It’s the No. 1 killer of all Americans. Heart disease is one of our worst enemies. But it doesn’t have to be. Armed with the right tools, you can help prevent heart disease from playing a major role in your life.
Heart disease is largely a preventable disease that is associated with many risk factors that are modifiable. The cardiologists at the Heart Disease Prevention Program can identify your risk factors and help you put the lifestyle changes in place that will keep your heart healthy.
For a comprehensive evaluation of your risk factors and to develop a plan to decrease your risk of heart disease and stroke, schedule an appointment with the Heart Disease Prevention Program at 800.922.0000.
It’s called the "Simple Seven." By getting a handle on these seven controllable risk factors, you can greatly reduce the development of heart disease.
1. Eat a healthy diet. The Mediterranean Diet has proven to help in reducing heart disease. Eat high-fiber food with plenty of fruits, vegetables and whole grains. Consume fish twice a week and replace your trans fats with good unsaturated fats such as olive oil and walnuts.If you're struggling with meal ideas, try out one of these nine heart healthy recipes.
2. Exercise regularly. Exercise for at least 30 minutes, five or more days a week. Strive to maintain more than 10,000 steps a day. Regular exercise will help you lower your blood pressure, decrease blood sugars, improve cholesterol and maintain a healthy weight.To help you get started, consider trying these 12 exercises you can do without going to the gym.
3. Keep healthy cholesterol levels. Your risk for heart disease increases as your total cholesterol rises. Even more important than your total cholesterol are the different components of your total cholesterol – low-density lipoproteins (LDL) and high-density lipoproteins (HDL). LDL, also known as the bad cholesterol, parks itself in your arteries causing inflammation and blockages. HDL, or the commonly called good cholesterol, helps move the bad cholesterol to the liver where it can be cleaned out. A combination of medications, diet and exercise can help you maintain a healthy balance of cholesterol levels.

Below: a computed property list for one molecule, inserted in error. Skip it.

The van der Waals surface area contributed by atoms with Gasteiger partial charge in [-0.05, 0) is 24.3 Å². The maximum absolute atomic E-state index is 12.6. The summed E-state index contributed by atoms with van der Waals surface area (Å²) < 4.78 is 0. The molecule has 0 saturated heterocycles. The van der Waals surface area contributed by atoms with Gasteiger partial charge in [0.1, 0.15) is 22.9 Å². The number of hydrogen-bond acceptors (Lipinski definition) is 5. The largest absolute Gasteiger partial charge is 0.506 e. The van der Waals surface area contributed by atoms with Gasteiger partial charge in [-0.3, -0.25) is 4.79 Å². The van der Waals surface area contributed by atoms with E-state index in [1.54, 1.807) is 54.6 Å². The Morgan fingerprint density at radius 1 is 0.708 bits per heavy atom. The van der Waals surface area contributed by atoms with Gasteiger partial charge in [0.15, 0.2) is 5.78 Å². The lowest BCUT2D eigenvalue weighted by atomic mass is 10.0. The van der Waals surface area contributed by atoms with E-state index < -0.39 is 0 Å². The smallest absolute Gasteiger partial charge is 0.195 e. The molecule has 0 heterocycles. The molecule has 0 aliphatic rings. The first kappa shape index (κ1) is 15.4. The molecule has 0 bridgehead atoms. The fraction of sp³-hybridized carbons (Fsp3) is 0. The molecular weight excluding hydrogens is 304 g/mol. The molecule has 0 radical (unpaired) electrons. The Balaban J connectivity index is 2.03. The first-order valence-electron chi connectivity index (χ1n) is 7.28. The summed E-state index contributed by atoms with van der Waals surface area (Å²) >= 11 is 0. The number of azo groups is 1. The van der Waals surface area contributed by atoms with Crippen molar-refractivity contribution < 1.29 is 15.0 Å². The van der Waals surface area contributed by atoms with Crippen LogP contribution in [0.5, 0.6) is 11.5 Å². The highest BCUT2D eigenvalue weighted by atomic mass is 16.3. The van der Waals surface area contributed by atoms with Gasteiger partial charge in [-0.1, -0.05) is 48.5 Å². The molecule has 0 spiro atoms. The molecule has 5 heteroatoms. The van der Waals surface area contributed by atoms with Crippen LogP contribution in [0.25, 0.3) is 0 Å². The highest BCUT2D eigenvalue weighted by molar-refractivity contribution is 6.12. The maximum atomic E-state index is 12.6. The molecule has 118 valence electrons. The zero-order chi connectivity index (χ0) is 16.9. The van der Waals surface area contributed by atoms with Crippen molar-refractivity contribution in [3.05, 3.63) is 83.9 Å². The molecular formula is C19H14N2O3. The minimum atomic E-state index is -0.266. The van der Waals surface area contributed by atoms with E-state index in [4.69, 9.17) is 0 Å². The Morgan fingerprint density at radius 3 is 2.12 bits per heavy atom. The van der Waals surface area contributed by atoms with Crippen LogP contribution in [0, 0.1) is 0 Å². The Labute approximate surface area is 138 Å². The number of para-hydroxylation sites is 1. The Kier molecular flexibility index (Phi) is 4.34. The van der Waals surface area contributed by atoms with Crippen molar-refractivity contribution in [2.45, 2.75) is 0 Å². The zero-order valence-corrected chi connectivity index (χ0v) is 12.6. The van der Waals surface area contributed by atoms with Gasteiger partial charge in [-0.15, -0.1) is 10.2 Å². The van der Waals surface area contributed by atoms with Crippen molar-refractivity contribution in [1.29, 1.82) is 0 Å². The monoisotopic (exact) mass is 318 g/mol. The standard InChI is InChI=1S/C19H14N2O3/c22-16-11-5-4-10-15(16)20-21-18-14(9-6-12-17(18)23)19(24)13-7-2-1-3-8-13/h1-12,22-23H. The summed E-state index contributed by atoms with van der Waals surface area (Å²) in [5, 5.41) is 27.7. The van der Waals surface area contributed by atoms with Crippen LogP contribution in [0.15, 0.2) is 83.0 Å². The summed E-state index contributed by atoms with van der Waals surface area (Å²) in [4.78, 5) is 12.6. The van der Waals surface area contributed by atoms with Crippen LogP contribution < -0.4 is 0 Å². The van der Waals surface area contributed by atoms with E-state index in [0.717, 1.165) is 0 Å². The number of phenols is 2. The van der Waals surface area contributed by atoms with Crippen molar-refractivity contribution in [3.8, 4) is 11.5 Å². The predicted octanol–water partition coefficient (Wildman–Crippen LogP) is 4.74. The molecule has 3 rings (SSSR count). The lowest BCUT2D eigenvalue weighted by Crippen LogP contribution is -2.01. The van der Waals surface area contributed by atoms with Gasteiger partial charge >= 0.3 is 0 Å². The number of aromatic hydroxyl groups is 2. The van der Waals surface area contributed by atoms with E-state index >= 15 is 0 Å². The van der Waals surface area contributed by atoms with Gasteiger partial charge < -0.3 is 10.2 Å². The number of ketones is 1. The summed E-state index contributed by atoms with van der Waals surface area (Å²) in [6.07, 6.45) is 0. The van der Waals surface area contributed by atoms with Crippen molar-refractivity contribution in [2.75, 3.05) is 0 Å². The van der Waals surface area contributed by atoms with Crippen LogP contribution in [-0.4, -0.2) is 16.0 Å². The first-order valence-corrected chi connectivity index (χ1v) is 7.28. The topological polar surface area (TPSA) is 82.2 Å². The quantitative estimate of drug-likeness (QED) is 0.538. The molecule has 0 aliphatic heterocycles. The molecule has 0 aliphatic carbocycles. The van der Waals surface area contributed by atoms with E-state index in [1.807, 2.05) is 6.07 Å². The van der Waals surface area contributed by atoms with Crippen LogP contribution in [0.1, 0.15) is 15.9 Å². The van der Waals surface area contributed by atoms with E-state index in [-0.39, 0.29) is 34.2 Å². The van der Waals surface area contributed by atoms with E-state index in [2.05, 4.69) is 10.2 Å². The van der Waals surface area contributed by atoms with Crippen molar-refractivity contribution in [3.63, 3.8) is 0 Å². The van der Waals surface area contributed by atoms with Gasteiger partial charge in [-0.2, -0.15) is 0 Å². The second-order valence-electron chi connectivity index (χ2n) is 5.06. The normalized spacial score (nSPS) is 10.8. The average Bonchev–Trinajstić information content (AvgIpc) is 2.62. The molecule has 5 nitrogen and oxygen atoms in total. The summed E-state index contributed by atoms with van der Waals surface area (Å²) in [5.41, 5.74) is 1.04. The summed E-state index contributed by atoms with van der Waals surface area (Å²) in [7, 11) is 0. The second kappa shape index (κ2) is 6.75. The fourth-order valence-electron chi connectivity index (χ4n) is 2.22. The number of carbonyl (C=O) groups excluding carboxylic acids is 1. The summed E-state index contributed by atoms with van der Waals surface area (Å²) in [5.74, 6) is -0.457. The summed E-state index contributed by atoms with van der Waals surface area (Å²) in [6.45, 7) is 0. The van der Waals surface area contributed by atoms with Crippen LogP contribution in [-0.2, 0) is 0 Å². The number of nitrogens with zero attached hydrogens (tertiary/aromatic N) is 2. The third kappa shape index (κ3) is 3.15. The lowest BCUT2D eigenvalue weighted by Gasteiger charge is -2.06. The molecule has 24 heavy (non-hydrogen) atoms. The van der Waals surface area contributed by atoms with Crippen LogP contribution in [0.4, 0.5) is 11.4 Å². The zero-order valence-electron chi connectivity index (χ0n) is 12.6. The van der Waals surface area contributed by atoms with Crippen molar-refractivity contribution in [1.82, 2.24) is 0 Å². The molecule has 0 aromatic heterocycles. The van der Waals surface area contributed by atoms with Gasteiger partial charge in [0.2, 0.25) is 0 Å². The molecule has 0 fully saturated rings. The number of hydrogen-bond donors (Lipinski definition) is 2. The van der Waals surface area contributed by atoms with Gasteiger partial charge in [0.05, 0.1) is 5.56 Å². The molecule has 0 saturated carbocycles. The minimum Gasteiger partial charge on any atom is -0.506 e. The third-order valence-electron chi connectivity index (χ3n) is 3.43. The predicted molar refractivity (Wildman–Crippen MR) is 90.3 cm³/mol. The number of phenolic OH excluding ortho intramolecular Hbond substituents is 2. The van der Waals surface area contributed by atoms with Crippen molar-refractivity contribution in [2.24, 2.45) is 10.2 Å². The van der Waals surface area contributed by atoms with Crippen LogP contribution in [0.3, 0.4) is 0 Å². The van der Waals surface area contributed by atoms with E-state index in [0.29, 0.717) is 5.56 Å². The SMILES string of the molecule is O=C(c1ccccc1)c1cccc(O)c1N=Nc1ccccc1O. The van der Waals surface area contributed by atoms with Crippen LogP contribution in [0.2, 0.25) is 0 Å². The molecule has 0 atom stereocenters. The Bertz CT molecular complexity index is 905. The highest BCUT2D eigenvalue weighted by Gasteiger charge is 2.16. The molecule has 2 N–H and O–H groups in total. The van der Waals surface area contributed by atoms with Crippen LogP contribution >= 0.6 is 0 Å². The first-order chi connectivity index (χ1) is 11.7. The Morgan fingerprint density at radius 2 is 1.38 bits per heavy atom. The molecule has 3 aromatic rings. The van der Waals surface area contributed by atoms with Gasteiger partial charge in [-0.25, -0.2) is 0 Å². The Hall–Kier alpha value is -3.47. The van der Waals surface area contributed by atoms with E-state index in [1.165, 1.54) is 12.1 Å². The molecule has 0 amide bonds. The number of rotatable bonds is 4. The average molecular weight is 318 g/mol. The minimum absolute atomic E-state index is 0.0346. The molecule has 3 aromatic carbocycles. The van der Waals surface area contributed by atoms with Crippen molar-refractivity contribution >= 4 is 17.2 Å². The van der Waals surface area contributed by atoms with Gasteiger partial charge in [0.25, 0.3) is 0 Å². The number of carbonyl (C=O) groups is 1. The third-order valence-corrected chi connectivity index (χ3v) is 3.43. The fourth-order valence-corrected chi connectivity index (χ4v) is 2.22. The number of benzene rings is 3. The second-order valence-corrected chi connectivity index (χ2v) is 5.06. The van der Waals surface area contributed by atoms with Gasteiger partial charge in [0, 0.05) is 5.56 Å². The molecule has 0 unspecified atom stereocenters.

Adding colorful fruits, vegetables and healthy fats to your diet, and being active can help improve these levels. Learn more about how food choices can help lower your cholesterol.
4. Control blood pressure. Most people don’t recognize symptoms of high blood pressure, which is a significant risk factor for stroke and heart attack. Therefore, routine screening is always recommended, even for healthy, young individuals with no symptoms. If you have high blood pressure, you should work closely with your doctor to keep it under control. Diet, exercise and weight management, along with medical treatment, all play a role in your blood pressure levels. Learn more about which blood pressure readings are considered high and if you have high blood pressure, what you can do to lower it.
5. Do not smoke. Smoking doubles your risk for having a heart attack. The chemicals from smoking damage the lining of your arteries and cause them to narrow. These chemicals cause the blood to thicken, which increases the likelihood of forming clots inside the veins and arteries. Smoking also raises your heart rate and blood pressure, which puts additional stress on the heart. If you need help quitting, our Nicotine Dependence Clinic can help.
6. Manage your diabetes. Controlling your diabetes will help delay the development of heart disease. However, the fact that you have diabetes increases your risk for heart disease and stroke substantially. This means you need to be extra vigilant about managing other risk factors such as diet, obesity, high blood pressure, physical inactivity and smoking.
7. Maintain a healthy weight. Carrying excess weight strains your heart, raises your blood pressure, cholesterol and triglyceride levels and increases your risk for diabetes. Losing as little as 5 pounds can lower your blood pressure. If you've tried everything to control your weight but still feel stuck, check out our New Direction program. It's a safe, effective weight loss system run by doctors, physician assistants and registered dietitian nutritionists.
Though they are called the "Simple Seven," most people would agree that these healthy behaviors probably aren't all that simple to implement. Our clinic is here to help give you the tools to make these healthy changes a part of your daily lifestyle.